“The Big Four might not do as well in Ohio,” said Dan Dodd, a former Ohio state legislator, in an interview with iGaming NEXT. “They might be closer to 70-to-75%. I think there will be more parity in the market.”
Ohio will be a key state for bet365, the deep-pocketed European gaming giant that’s still little known to most US audiences. Though its one of the biggest players among European sportsbooks, the company is only live in New Jersey and is still waiting to launch in Colorado even though it earned a license last year.
Bet365 has a partnership with MLB’s Cleveland Guardians and has already begun advertising heavily at the team’s Progressive Field. Its well-regarded tech platform, extensive financial resources and the same launch date as its competitors could see bet365 as a potential challenger to the US leaders.
“Bet365 is pretty committed to Ohio from what I understand, so you may see them have more of a presence here than other places,” Dodd said. “They could make a big impact depending on what they do from a marketing perspective and how the Guardians market them as well.”
Though bet365 ads are plastered throughout Progressive Field, Fanatics will brand the in-stadium sportsbook set to open sometime next year. The sporting goods retailer-turned aspiring online and retail sportsbook operator is another company Dodd and other industry figures believe could shake up Ohio sports betting.
Fanatics has only one other sports betting license, for a retail sportsbook in Maryland. It’s still not clear if Fanatics’ online sports betting platform will be ready for Ohio’s universal sports betting start date. However, its massive customer database, plus the commitment of CEO Micahel Rubin (who sold his ownership stakes in two professional sports franchises to create a Fanatics sportsbook) could position the company for a large role in Ohio, and possibly the US overall.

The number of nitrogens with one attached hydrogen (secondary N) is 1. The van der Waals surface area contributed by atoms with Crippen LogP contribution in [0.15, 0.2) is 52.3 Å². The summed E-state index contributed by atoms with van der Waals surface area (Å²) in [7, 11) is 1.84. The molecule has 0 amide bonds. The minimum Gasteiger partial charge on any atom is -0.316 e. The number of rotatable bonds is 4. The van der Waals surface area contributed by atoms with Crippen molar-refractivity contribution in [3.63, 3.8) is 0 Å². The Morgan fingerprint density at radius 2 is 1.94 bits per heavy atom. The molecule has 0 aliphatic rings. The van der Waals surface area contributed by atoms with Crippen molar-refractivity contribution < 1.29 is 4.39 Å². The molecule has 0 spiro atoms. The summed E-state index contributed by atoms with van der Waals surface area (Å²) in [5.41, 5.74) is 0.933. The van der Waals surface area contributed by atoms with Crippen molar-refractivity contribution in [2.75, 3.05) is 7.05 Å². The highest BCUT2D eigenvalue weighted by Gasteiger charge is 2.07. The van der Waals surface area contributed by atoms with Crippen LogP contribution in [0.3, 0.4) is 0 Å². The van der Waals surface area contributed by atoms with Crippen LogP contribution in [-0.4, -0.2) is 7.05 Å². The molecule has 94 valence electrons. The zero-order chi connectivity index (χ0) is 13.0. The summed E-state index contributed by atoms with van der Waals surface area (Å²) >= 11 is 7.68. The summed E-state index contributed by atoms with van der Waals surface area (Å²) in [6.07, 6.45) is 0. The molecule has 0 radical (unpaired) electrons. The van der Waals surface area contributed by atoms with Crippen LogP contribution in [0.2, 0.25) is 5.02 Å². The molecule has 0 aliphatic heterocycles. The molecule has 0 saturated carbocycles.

Former Ohio state lawmaker Dan Dodd: “The Big Four might not do as well in Ohio. They might be closer to 70-to-75%. I think there will be more parity in the market.”
Other sportsbooks cutting their teeth in Ohio include Jack Entertainment’s in-house betJACK sportsbook. The Ohio-based casino entertainment company has been promoting a free-to-play version of its app ahead of next year’s launch while marketing extensively to its home-state audience.
Underdog Fantasy plans to launch its first online sportsbook in Ohio. Gamewise, a digital book from entertainment, gaming and hospitality conglomerate Delaware North, is also looking for its maiden launch in the Buckeye State.
These first-timers will also go up against established brands including PointsBet and Barstool Sports, both of which have expanded aggressively in legal US betting markets and have plans to go live in Ohio. Rush Street Interactive is also set to apply for a statewide mobile license for its BetRivers sportsbook and is partnering with Hall of Fame Village for a retail book on the Pro Football Hall of Fame campus.
More than two-dozen online sportsbooks could launch in Ohio next year, potentially topping New Jersey and Colorado for the highest total in the country.
The well-established – and big spending – market leaders are expected to be the highest grossing operators in Ohio. But extensive competition could mean a more egalitarian handle and revenue share, especially from a group of upstart companies poised to at least challenge the marketing and promotional spend of its rivals.
“We’re used to seeing a wave of political ads every four years,” Dodd said. “I think it’s’ going to be similar to that for sports betting.”